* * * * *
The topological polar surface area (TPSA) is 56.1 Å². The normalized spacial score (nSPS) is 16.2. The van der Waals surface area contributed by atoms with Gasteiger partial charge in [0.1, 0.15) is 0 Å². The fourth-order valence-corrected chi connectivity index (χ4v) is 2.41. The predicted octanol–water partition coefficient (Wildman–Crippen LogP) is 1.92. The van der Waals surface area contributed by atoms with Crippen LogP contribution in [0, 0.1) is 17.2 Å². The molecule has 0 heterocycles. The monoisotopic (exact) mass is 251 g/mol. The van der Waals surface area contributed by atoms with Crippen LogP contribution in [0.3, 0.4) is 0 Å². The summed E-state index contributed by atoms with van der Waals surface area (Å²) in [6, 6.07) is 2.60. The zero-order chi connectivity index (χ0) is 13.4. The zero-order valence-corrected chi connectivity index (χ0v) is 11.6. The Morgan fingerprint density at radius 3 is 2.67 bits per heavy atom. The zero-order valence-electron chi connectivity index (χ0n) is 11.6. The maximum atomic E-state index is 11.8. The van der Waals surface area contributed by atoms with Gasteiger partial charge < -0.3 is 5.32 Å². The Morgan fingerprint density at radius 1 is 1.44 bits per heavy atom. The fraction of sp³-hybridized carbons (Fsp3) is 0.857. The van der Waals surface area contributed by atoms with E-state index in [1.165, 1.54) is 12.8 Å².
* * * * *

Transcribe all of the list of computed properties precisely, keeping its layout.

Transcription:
The topological polar surface area (TPSA) is 56.1 Å². The normalized spacial score (nSPS) is 16.2. The van der Waals surface area contributed by atoms with Gasteiger partial charge in [0.1, 0.15) is 0 Å². The fourth-order valence-corrected chi connectivity index (χ4v) is 2.41. The predicted octanol–water partition coefficient (Wildman–Crippen LogP) is 1.92. The van der Waals surface area contributed by atoms with Crippen LogP contribution in [0, 0.1) is 17.2 Å². The molecule has 0 heterocycles. The monoisotopic (exact) mass is 251 g/mol. The van der Waals surface area contributed by atoms with Crippen LogP contribution in [0.3, 0.4) is 0 Å². The summed E-state index contributed by atoms with van der Waals surface area (Å²) in [6, 6.07) is 2.60. The zero-order chi connectivity index (χ0) is 13.4. The zero-order valence-corrected chi connectivity index (χ0v) is 11.6. The Morgan fingerprint density at radius 3 is 2.67 bits per heavy atom. The zero-order valence-electron chi connectivity index (χ0n) is 11.6. The maximum atomic E-state index is 11.8. The van der Waals surface area contributed by atoms with Gasteiger partial charge < -0.3 is 5.32 Å². The Morgan fingerprint density at radius 1 is 1.44 bits per heavy atom. The fraction of sp³-hybridized carbons (Fsp3) is 0.857. The van der Waals surface area contributed by atoms with E-state index in [1.165, 1.54) is 12.8 Å².